The first step is to assess your dog and its overall behaviour to see if it’s showing aggressiveness to things other than food.
If it isn’t just food that your dog is guarding, you’ll need to use the techniques listed below at every occasion where resource guarding is shown.

1. Be Consistent

Make sure you feed your dog at the same time every day. With consistency, they will learn when mealtime is; this is powerful when dealing with fear or anxiety based food aggression. They will quickly learn when food time is and not to grow anxious in waiting for food.

2. Don’t Back Away From the Bowl

If your dog shows food aggression toward people, the thing they want you to do is back away. What you need to do instead is to teach them to eat whilst you are around. When you back away from the bowl whilst they eat, the dog feels like it is winning, with the food being the reward.

The first thing you can try is feeding your dog by hand. This gives the food bowl your scent and forces your hands to be close to your dogs face whilst they eat.

Another technique to try is dropping treats into the food bowl whilst they eat. This will teach them that people approaching the bowl is a good thing and is not threatening. You can also do this when they aren’t near the bowl, to reinforce the idea that people going near the food bowl is a good thing.

The last technique to try is trading food with your dog. Whilst they eat their biscuits from the bowl, approach them with something they like even more. By making your dog stop for a treat, they learn that no one is going to steal their food whilst they turn away. Plus they will also know that removing their attention from the food bowl can lead to a reward.

3. Make Them Work For It

Go through some of your commands with your dog before they eat. Practice making them stay, even whilst you set the bowl down. Stand close to the bowl and release your dog, allowing them to eat with you standing right next to them. Also, if you do walk your dog, make sure you feed your dog afterwards and not before. Your dog will feel like it’s hunted for food and has earnt a reward when they get home.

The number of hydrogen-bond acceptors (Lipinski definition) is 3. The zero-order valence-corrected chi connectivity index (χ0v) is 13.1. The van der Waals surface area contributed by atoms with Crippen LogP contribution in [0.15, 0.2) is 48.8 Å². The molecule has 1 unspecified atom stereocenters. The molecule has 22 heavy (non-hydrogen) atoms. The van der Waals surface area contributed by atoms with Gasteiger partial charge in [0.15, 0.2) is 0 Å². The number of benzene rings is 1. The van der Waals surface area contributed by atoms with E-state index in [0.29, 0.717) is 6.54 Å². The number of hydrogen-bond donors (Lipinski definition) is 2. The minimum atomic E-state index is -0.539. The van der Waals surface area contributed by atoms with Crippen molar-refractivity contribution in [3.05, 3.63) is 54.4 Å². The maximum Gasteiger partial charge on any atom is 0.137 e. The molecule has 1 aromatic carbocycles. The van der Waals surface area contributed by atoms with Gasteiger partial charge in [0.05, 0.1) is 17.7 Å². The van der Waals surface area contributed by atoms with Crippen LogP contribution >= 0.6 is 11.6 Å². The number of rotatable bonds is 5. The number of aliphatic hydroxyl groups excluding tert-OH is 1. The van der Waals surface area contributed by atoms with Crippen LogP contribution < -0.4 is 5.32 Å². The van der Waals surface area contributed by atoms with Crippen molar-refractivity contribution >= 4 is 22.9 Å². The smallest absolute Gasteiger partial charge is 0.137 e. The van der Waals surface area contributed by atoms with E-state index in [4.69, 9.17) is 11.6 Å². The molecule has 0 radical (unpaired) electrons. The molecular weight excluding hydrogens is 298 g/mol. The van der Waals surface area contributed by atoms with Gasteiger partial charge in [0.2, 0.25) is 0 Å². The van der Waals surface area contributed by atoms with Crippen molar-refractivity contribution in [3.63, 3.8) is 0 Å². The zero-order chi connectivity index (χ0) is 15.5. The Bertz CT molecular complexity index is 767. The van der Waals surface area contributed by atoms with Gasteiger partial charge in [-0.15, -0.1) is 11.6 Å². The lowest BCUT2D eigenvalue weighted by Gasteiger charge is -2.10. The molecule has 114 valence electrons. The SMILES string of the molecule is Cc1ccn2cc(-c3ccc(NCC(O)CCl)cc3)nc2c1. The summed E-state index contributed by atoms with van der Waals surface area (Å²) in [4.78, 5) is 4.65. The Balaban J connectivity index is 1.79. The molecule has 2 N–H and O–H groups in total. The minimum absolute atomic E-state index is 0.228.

Small brown French Bulldog looking at food bowl

How to Prevent Dog Aggression With Food

When your puppy is young, there are a few techniques you can implement to prevent the food aggression problem before it even starts.
  • Pet them! When your puppy is eating, pat them. They will get used to your presence and learn that you aren’t there to steal food.
  • Practice recall: Once your puppy has mastered recall, call them to you during their meal. Reward your puppy for responding to your recall and allow them to go back to eating their food.
  • Make them sit: Before you put the food bowl down, make your puppy sit. It reminds your puppy that you are in control.
  • Give Extra Treats: Drop-in treats whilst your puppy eats, and give them extra once they finish. Make sure the treat is something special; over time, your puppy will want you around when they eat.

If your dog has some issues with food aggression, don’t feel alone. It’s an extremely common issue, and although you can feel quite helpless, it is fixable with time and patience.

If you feel as though your dog is seriously struggling with food aggression, try layering a remote training collar with these other techniques. A remote training tool is a perfect device to capture your dog’s attention. Browse our range of remote training collars here.